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Journal of Cognitive Neuroscience (2021) 33 (9): 1657–1678.
Published: 01 August 2021
AbstractView article PDF
Prior research has demonstrated that the frontal lobes play a critical role in the top–down control of behavior, and damage to the frontal cortex impairs performance on tasks that require executive control [Burgess, P. W., & Stuss, D. T. Fifty years of prefrontal cortex research: Impact on assessment. Journal of the International Neuropsychological Society , 23 , 755–767, 2017; Stuss, D. T., & Levine, B. Adult clinical neuropsychology: Lessons from studies of the frontal lobes. Annual Review of Psychology , 53 , 401–433, 2002]. Across executive functioning tasks, performance deficits are often quantified as the number of false alarms per total number of nontarget trials. However, most studies of frontal lobe function focus on individual task performance and do not discuss commonalities of errors committed across different tasks. Here, we describe a neurocognitive account that explores the link between deficient frontal lobe function and increased false alarms across an array of experimental tasks from a variety of task domains. We review evidence for heightened false alarms following frontal deficits in episodic long-term memory tests, working memory tasks (e.g., n -back), attentional tasks (e.g., continuous performance tasks), interference control tasks (e.g., recent probes), and inhibitory control tasks (e.g., go/no-go). We examine this relationship via neuroimaging studies, lesion studies, and across age groups and pathologies that impact the pFC, and we propose 11 issues in cognitive processing that can result in false alarms. In our review, some overlapping neural regions were implicated in the regulation of false alarms. Ultimately, however, we find evidence for the fractionation and localization of certain frontal processes related to the commission of specific types of false alarms. We outline avenues for additional research that will enable further delineation of the fractionation of the frontal lobes' regulation of false alarms.
Journal of Cognitive Neuroscience (2017) 29 (9): 1498–1508.
Published: 01 September 2017
AbstractView article PDF
A great deal of interest surrounds the use of transcranial direct current stimulation (tDCS) to augment cognitive training. However, effects are inconsistent across studies, and meta-analytic evidence is mixed, especially for healthy, young adults. One major source of this inconsistency is individual differences among the participants, but these differences are rarely examined in the context of combined training/stimulation studies. In addition, it is unclear how long the effects of stimulation last, even in successful interventions. Some studies make use of follow-up assessments, but very few have measured performance more than a few months after an intervention. Here, we utilized data from a previous study of tDCS and cognitive training [Au, J., Katz, B., Buschkuehl, M., Bunarjo, K., Senger, T., Zabel, C., et al. Enhancing working memory training with transcranial direct current stimulation. Journal of Cognitive Neuroscience, 28, 1419–1432, 2016] in which participants trained on a working memory task over 7 days while receiving active or sham tDCS. A new, longer-term follow-up to assess later performance was conducted, and additional participants were added so that the sham condition was better powered. We assessed baseline cognitive ability, gender, training site, and motivation level and found significant interactions between both baseline ability and motivation with condition (active or sham) in models predicting training gain. In addition, the improvements in the active condition versus sham condition appear to be stable even as long as a year after the original intervention.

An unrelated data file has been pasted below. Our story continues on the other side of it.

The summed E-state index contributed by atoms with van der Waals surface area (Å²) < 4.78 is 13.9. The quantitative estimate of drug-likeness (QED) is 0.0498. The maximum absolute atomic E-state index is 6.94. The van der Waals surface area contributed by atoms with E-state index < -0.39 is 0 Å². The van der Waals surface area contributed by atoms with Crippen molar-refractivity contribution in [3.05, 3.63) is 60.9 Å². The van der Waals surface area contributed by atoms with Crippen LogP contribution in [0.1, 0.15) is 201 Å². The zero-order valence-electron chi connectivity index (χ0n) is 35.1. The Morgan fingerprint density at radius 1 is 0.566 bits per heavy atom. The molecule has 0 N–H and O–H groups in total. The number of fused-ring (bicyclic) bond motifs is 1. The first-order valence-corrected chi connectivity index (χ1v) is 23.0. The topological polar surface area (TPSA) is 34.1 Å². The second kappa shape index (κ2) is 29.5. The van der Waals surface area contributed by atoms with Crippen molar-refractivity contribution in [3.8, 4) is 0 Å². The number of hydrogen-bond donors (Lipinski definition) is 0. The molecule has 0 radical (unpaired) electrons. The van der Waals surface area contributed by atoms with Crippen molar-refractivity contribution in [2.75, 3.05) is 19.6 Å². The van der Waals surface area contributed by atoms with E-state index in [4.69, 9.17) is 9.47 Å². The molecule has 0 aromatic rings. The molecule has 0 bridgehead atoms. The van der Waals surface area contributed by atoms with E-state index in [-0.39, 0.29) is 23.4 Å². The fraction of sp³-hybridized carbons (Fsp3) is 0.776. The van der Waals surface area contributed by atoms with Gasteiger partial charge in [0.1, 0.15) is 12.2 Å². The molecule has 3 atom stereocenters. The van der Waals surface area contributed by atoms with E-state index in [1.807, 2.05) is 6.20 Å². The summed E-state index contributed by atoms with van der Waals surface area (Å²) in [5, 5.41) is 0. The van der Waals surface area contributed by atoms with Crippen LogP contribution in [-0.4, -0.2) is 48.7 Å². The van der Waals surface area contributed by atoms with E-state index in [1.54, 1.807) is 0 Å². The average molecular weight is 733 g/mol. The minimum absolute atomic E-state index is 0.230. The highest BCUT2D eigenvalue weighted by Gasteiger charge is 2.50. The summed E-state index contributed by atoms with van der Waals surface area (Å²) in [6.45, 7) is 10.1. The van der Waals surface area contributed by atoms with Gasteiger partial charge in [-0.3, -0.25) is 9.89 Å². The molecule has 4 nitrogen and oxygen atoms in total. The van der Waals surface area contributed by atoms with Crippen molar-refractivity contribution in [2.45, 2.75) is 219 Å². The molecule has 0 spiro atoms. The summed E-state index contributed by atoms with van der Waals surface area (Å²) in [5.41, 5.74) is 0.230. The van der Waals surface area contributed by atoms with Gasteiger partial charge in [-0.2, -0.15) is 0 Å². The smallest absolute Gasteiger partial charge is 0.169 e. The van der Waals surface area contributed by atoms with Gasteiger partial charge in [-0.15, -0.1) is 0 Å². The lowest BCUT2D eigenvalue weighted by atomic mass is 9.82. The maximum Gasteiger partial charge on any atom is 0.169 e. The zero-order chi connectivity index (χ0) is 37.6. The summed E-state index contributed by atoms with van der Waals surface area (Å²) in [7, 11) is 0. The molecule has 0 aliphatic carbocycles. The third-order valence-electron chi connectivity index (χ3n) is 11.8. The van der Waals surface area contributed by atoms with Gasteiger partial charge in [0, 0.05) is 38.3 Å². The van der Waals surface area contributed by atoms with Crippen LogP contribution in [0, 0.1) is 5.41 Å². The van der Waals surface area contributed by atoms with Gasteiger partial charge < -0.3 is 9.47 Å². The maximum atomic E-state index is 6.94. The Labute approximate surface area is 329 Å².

Journal of Cognitive Neuroscience (2016) 28 (9): 1419–1432.
Published: 01 September 2016
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AbstractView article PDF
Working memory (WM) is a fundamental cognitive ability that supports complex thought but is limited in capacity. Thus, WM training interventions have become very popular as a means of potentially improving WM-related skills. Another promising intervention that has gained increasing traction in recent years is transcranial direct current stimulation (tDCS), a noninvasive form of brain stimulation that can modulate cortical excitability and temporarily increase brain plasticity. As such, it has the potential to boost learning and enhance performance on cognitive tasks. This study assessed the efficacy of tDCS to supplement WM training. Sixty-two participants were randomized to receive either right prefrontal, left prefrontal, or sham stimulation with concurrent visuospatial WM training over the course of seven training sessions. Results showed that tDCS enhanced training performance, which was strikingly preserved several months after training completion. Furthermore, we observed stronger effects when tDCS was spaced over a weekend break relative to consecutive daily training, and we also demonstrated selective transfer in the right prefrontal group to nontrained tasks of visual and spatial WM. These findings shed light on how tDCS may be leveraged as a tool to enhance performance on WM-intensive learning tasks.